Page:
Pigeon Sampling

The Starlight Trust is an animal welfare and rescue organisation based in Surrey

In 2018 we invested in a microscope and Sarah learned how to examine pigeon poops for parasites. This has made an enormous difference to how effectively we can treat our pigeon patients and we’ve come to view this as an essential part of pigeon rescue.


Of course, not every rescuer can spend a few hundred pounds on a microscope or afford to spend £15 a time sending samples to a laboratory. So, we’re happy to help fellow rescuers by examining samples of rescue pigeons without any charge. We can check either samples from individual birds or a group sample from an aviary or group living together (since co-habiting birds will usually have the same parasites).



Some caveats

  • Sarah is still learning and not an expert. She is very confident that she can identify coccidiosis, fluke, roundworm and capillaria (the most commonly seen parasites in pigeons) and reasonably confident that she can identify strongyles.
  • The sampling Sarah can do will not identify bacterial infections such as salmonella/paratyphoid or fungal issues such as candida and canker.
  • We offer a quick, free, amateur view of the sample but the responsibility for seeking a professional sample and/or veterinary advice and medication where needed remains that of the carer.
  • We’ll usually be able to contact you with the results the same day the sample arrives but this is dependent on demand as well as our other work. In general, it helps if samples are limited to about 4 at a time – larger batches are harder to manage (keeping in mind that between prepping each sample, giving it time to develop, examining it, cleaning equipment afterwards, and updating you and our records, each samples takes around 25-30 minutes to process).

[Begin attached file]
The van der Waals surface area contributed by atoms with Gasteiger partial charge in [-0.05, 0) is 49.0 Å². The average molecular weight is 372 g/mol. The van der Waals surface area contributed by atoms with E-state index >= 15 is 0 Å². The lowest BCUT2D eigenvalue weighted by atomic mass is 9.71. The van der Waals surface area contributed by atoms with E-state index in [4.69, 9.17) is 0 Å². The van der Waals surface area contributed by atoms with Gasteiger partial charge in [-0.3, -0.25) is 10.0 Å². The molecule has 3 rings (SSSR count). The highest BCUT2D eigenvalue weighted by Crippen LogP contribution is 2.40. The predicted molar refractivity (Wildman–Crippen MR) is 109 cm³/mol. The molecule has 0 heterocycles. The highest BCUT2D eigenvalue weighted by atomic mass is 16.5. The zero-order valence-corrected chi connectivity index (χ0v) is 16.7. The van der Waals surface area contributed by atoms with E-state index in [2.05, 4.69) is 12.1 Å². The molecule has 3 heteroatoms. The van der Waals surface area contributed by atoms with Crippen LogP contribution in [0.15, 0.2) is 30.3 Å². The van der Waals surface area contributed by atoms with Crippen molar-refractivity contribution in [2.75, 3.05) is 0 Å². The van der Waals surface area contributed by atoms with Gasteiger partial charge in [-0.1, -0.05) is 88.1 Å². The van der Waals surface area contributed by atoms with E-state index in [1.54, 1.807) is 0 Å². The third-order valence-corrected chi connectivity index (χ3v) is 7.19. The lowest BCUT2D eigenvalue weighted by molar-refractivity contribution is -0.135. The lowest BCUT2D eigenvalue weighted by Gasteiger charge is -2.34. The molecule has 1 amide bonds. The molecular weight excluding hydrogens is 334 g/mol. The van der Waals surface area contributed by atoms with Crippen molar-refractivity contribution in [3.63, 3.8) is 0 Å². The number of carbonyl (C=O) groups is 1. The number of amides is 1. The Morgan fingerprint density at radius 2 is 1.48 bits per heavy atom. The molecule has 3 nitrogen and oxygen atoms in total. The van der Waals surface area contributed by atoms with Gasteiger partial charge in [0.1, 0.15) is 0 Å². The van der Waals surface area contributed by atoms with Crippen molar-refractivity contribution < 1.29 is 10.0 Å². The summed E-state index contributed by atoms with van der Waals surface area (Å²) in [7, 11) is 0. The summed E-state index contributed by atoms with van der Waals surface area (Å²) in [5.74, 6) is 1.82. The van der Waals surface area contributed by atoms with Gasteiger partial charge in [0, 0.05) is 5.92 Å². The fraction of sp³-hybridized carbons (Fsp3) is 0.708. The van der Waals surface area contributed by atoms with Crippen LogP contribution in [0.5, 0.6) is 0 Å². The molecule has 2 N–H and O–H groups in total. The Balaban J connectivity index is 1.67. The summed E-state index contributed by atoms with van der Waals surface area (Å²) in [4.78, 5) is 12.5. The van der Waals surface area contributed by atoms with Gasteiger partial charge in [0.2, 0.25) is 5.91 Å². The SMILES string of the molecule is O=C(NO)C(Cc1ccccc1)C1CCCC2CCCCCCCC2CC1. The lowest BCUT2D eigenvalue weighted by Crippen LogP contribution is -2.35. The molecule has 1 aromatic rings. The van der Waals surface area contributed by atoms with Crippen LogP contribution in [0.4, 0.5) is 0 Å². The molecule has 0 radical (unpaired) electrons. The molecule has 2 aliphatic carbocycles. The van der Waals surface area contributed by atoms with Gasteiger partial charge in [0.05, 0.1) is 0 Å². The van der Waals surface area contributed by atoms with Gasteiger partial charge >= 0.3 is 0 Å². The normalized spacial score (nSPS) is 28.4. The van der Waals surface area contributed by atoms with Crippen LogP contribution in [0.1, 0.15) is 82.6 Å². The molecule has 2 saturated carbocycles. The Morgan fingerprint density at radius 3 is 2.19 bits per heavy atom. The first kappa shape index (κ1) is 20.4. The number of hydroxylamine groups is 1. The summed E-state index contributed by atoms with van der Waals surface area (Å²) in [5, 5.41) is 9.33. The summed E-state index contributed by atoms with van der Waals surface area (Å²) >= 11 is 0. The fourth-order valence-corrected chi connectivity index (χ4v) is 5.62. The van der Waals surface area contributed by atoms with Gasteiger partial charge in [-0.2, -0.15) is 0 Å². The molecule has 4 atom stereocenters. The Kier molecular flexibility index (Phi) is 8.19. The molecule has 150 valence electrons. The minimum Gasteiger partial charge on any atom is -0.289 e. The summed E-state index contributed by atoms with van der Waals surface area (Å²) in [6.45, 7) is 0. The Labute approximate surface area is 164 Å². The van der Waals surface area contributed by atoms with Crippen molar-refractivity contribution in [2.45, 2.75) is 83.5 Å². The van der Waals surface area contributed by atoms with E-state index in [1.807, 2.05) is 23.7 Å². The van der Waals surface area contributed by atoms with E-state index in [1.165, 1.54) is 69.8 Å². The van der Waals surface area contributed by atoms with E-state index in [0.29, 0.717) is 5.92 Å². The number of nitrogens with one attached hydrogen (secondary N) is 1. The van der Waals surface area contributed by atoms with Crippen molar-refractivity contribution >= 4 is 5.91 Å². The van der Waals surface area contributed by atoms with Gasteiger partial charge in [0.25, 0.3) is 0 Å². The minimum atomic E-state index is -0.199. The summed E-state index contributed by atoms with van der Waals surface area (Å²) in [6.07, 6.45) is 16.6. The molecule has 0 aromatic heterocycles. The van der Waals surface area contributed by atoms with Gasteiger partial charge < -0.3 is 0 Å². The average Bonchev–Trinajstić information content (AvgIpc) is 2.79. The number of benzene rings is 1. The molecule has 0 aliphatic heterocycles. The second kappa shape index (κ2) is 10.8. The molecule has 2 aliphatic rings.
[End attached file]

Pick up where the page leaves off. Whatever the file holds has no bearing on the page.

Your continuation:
Samples should be

  • taken before wormers or cocci medication is given or at least 10 days after medication has stopped. Doxycycline also seems to affect the results.
  • sent in a solid container such as a makeup sample pot (eg these available from amazon), ideally in a padded envelope. Putting the poop in a bottle cap and covering it with foil works well too.
  • ideally at least 1g of poop (about 3 droppings) taken from several different ‘piles’ of poop
  • sent FAO Sarah Argrave, to 63 Tharp Road, Wallington, Surrey, SM6 8LG. Please make sure you apply sufficient postage otherwise the sample may not arrive.

For each sample you’re sending, please complete the following form: –

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